Glenn Beck: The truth on Barack Obama

Below is a partial transcript of the full hour that Glenn spent on radio with author David Freddoso. Insiders can listen to the full interview here.

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The Case Against Barack Obama

Related Transcript



Strong case against Obama

GLENN: From Radio City in Midtown Manhattan. Hello, you sick twisted freak. Glad you're here. David Freddoso is the author of a wildly controversial book about Barack Obama because he tries to lay out the truth behind Barack Obama. The reason why I've had David on the program before is because Barack Obama's people in Chicago have tried to shut down any appearance he's had on WGN radio with threats and pickets and everything else and you know what, this is America. I have told you before, I will tell you, I will never say the things I do not believe. I'm trying to remember that book. Anyway, there are some things that I will not say. Even if I believe them, I will just not say them because they are just not worth saying. But I will never lie to you. You might look during this period and see on this program that there are some people that have been suspiciously missing from this program that have run the gamut on all kinds of shows. It is because I don't think that that person has done their homework enough for an hour to be able for me to feel comfortable that, yes, this is accurate. David Freddoso is a guy who has done his homework on Barack Obama and I believe he doesn't have an axe to grind on this. He is looking for the truth and he would report the truth as he found it, not try to spin the facts. And that's why we've had him on now for an hour and now a second hour, and I wanted to talk to him right away.

David, can we start with the economy with Barack Obama and the difference of what Barack Obama sees in the economy. How is he different than the politics of old as he calls them, the politics of failed policy?

FREDDOSO: Well, I would say and thanks for having me again, Glenn.

GLENN: Sure.

FREDDOSO: I would say that he, on economics he has rose from a typical populist anti free trade sort of position in a higher tax position that pretty much ignores the incentives involved in government tax policy. As you know, when you raise marginal tax rates, you are basically making it more difficult for small businesses. You are creating extra expenses for them and that means that wages tend to go up more slowly and perhaps even people get laid off if you have a major shift upward in the upper marginal rates. Because the people who hire other people are the ones making the large income. That is part of Obama's tax policy is to raise the top marginal rates.

GLENN: Okay, now wait a minute. Hang on just a second.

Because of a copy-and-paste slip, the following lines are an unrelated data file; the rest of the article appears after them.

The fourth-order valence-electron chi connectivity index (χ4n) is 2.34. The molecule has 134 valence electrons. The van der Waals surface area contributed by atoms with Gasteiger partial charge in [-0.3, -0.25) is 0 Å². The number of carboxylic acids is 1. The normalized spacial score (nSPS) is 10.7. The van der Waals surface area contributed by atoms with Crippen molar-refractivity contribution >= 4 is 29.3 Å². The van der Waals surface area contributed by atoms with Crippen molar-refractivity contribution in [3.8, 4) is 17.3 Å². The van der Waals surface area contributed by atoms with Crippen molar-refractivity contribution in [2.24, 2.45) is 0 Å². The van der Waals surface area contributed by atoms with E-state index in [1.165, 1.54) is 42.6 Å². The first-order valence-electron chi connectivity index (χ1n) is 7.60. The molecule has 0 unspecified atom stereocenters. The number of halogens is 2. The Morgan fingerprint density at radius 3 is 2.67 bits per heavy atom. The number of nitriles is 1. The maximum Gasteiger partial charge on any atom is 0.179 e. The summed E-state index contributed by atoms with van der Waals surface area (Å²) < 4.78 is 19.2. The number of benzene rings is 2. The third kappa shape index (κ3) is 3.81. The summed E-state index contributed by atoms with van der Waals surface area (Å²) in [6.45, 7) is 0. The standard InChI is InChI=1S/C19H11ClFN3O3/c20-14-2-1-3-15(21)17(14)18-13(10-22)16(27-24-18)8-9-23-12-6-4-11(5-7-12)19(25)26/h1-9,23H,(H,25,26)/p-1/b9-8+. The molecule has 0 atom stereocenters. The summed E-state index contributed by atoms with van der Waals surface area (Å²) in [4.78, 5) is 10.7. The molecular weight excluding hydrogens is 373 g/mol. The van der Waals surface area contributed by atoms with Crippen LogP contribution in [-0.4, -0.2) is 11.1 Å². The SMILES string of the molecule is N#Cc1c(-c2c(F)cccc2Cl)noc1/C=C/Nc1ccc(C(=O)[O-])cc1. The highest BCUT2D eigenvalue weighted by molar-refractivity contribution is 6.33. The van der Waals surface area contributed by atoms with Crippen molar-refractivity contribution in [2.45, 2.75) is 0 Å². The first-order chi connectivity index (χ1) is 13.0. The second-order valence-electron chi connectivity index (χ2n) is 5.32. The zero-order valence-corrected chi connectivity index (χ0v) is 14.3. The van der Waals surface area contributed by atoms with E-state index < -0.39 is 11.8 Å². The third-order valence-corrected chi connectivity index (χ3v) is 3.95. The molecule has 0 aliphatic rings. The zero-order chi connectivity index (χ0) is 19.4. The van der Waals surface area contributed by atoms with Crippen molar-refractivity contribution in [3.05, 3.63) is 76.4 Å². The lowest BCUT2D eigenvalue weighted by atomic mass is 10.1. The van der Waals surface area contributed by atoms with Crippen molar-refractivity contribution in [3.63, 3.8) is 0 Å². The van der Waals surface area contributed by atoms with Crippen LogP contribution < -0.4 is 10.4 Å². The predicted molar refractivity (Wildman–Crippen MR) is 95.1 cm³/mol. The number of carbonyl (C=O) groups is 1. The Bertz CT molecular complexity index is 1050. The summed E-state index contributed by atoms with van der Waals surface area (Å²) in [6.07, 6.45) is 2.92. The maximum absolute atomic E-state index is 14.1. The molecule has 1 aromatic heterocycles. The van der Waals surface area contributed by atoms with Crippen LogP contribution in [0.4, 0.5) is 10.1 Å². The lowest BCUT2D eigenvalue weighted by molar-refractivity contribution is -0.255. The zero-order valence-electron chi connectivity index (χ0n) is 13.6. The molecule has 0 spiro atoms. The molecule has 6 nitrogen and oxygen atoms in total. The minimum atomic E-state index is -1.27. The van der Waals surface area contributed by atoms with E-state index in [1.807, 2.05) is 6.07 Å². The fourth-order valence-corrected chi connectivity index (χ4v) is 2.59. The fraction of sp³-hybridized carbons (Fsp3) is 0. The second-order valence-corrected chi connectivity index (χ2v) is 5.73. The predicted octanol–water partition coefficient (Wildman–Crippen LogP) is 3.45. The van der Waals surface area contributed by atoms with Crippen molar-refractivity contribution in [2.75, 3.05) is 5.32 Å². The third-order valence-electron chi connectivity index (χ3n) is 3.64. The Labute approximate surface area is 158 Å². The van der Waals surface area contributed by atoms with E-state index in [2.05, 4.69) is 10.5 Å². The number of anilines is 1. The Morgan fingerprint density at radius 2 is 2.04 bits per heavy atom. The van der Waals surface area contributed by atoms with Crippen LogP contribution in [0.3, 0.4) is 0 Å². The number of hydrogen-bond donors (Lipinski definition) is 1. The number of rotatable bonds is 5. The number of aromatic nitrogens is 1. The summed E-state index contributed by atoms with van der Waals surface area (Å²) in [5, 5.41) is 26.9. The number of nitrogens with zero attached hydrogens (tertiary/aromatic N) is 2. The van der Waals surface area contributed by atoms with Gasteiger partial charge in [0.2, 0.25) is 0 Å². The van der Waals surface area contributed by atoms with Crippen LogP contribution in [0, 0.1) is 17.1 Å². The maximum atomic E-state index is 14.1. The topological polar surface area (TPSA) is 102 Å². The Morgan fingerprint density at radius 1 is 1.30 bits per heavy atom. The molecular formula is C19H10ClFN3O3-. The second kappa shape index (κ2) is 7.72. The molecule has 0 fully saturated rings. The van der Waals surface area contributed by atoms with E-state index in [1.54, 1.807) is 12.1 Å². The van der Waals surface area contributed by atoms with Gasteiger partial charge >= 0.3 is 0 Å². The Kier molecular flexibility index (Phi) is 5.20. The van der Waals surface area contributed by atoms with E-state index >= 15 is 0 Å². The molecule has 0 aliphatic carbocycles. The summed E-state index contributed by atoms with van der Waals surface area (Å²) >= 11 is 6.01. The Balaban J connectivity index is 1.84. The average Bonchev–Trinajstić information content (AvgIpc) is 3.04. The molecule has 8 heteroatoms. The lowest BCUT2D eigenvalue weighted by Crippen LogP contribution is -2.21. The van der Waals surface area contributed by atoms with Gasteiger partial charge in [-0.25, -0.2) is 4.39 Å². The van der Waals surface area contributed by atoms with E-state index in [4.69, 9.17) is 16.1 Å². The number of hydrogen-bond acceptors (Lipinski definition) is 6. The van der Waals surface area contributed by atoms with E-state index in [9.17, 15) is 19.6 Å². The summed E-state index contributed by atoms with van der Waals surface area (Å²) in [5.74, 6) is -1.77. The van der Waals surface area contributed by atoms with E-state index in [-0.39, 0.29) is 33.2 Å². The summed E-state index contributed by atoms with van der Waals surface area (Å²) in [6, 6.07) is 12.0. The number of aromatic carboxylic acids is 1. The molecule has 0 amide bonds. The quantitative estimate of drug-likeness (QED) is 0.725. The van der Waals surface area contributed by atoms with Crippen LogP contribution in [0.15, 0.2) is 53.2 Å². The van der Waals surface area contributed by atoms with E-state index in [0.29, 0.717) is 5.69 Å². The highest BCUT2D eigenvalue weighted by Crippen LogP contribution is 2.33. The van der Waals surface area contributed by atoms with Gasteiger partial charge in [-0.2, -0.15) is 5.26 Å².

FREDDOSO: Yes.

GLENN: A lot of people don't understand, and I know you just explained. A lot of people don't understand that this is bad. Have you and I know this is past when your book came out but can you document here at all on how Barack Obama has changed his position?

FREDDOSO: Yes.

GLENN: on that top marginal rate.

FREDDOSO: Well, you know, he even he went on Stephanopoulos just a couple of weekends ago and when asked about if we go into a recession, would you raise taxes and his answer was, well, maybe not if we go into a recession. So he's already implying here that he understands raising taxes hurts people but he is willing to do it anyway as long as we're not in a recession already.

GLENN: And he's doing it for a reason of what he calls basic fairness.

FREDDOSO: Yes.

GLENN: Do you remember when he was go ahead.

FREDDOSO: Of course, you are referring to when he was asked by Charlie Gibson, I believe, about the capital gains tax, and he wants to raise the capital gains tax. He said he wants it to go up to maybe 28%. Right now it's 15%. When you raise the capital gains tax, historically revenues go down because people engage in fewer transactions when the marginal when the capital gains rate is high. So in fact, every time that rate has been cut, the government revenues have increased and so Charlie Gibson asked him, well, if raising this tax doesn't actually raise more money for the government, why are you going to do it. And Obama's answer was fairness. So now we have a government I mean, and this is you could say this is a great indicator of socialism. You have the government trying to make the economy more fair by hurting some people and not helping the others. It's a kind of laughable situation you could say.

In light of the national conversation surrounding the rights of free speech, religion and self-defense, Mercury One is thrilled to announce a brand new initiative launching this Father's Day weekend: a three-day museum exhibition in Dallas, Texas focused on the rights and responsibilities of American citizens.